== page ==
Prose/Style: The troubled, passionate young protagonist’s voice is alluring and immediate. The integration of news headlines and facts relating to the ravages of climate change provide texture to the narrative, while Ben’s increasing desperation is tangible.

    Originality: This novel is original in concept and journal-like structure. The contentious political climate referenced throughout, however, will be woefully familiar to readers. While readers may recognize and relate to much of Ben’s concern and anger, pointed allusions to the president currently in power, leave little room for imagination and can sometimes prove detrimental.

    Character Development: Jevon’s characters are convincingly rendered, and are very much “of-the-moment.” The author carefully juxtaposes Ben’s clearly ill-advised and dangerous actions as a result of mental illness with his astute awareness of the very real dangers facing the planet. The novel’s strength may ultimately prove to be a weakness: readers living in the world Jevon so aptly captures, may wish nothing more than to escape it.

  • Life Is Big

    by Kiki Denis

    Rating: 8.75

    Plot: Denis's crackling, clever, and intricately plotted novel unfolds at almost breakneck speed. Readers will be immediately engaged by the book’s inventive, absurdist premise and far-reaching examinations of  life, death, and the pitfalls of being human.

    Prose/Style: Denis's text is compulsively readable and clear, though at times stiff and simplistic in delivery.

    Originality: Denis's novel is refreshingly original and well-developed. Though there are elements that lend themselves to sci-fi, the novel avoids genre trappings, instead striking a charmingly esoteric and idiosyncratic note all its own.

    Character Development: Inconsistent character development is a minor hinderance in an otherwise captivating and memorable novel. AJ, Mighty-11, and Lila are standout, lively, and engaging characters that are worthy of a cast of characters that pull equal weight.

  • The Fabric of Us

    by Kimberly Wenzler

    Rating: 8.50

    Plot: The dual timelines of this story make for an engaging plot, though the portions of the story set in 2010 tend to move at a bit of faster, more dynamic pace than those in the past.

    Prose/Style: Wenzler's prose captivates and entices. The witty, flirty banter between Olivia and Chris as they role-play pulls readers in and the prose remains engaging throughout.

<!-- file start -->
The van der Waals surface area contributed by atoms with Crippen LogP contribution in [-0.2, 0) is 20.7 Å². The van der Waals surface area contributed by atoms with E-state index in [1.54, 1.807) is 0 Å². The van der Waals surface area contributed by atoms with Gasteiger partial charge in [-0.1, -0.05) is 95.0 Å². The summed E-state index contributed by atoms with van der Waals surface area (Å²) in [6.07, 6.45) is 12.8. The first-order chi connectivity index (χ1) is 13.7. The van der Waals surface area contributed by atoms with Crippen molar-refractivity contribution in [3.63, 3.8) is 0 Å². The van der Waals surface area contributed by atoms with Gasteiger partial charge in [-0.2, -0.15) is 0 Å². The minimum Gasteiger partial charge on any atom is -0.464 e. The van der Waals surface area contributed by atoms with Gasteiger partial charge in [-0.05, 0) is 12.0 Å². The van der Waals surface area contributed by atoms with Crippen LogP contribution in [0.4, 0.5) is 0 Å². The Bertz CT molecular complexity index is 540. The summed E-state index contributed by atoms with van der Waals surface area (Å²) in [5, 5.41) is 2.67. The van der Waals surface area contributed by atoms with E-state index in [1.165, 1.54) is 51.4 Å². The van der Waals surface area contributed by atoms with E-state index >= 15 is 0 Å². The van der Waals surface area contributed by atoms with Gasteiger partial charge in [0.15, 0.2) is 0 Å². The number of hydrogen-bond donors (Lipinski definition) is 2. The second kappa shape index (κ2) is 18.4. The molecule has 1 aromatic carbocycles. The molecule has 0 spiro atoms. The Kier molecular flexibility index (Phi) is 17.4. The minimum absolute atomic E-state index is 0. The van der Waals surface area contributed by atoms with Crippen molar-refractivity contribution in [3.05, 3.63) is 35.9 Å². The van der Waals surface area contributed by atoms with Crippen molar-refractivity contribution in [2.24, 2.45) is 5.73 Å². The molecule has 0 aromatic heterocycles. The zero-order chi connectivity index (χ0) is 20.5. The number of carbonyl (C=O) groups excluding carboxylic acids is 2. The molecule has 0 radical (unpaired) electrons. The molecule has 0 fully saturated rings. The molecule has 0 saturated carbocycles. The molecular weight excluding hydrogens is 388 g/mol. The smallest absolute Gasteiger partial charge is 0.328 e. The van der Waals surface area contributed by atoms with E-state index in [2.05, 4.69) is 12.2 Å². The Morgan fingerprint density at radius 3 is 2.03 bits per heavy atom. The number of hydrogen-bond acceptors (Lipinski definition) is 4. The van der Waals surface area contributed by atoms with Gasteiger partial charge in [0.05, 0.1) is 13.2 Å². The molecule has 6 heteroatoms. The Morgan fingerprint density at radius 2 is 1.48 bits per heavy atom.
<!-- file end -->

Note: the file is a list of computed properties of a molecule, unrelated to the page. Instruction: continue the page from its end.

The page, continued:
Originality: Though the story of a married couple in distress isn't particularly novel, Olivia and Chris are such endearing and deep characters that readers will likely find this more enjoyable and compelling than your average contemporary.

    Character Development: Olivia's strength and vulnerability around her unexpected pregnancy and feelings of betrayal creates a deeply sympathetic character whose voice is strong throughout the novel. Chris is a worthy secondary character whose distinctions of characterization balance well with Olivia's. The remaining cast members, especially Dana, round out the novel nicely.

    Blurb: A sharply paced, engaging novel that is at once engrossing and heartbreaking. 

  • Peculiar Savage Beauty

    by Jessica McCann

    Rating: 8.50

    Plot: McCann's plotting is as determined and adventurous as the bright personality of RJ, the protagonist. Readers are taken on a whirlwind journey as RJ navigates the dust-covered plains and tries to make a name for herself. It's a tightly plotted and well-executed story.

    Prose/Style: McCann's prose is serviceable throughout, but it is RJ's unique voice that really stands out. She's a bold and confident protagonist with a strong and clearly developed voice to match..

    Originality: The refreshing characterization found in RJ elevates the story from standard historical fiction fare. The story feels unique and new, which makes for an exciting read.

    Character/Execution: RJ shines as a protagonist. Her refusal to settle for less than what she wants as she sets out for Kansas alone makes her easy to root for. She's intelligent and compelling, voracious in her pursuits as a scientist, and truly serves as the heart of the story.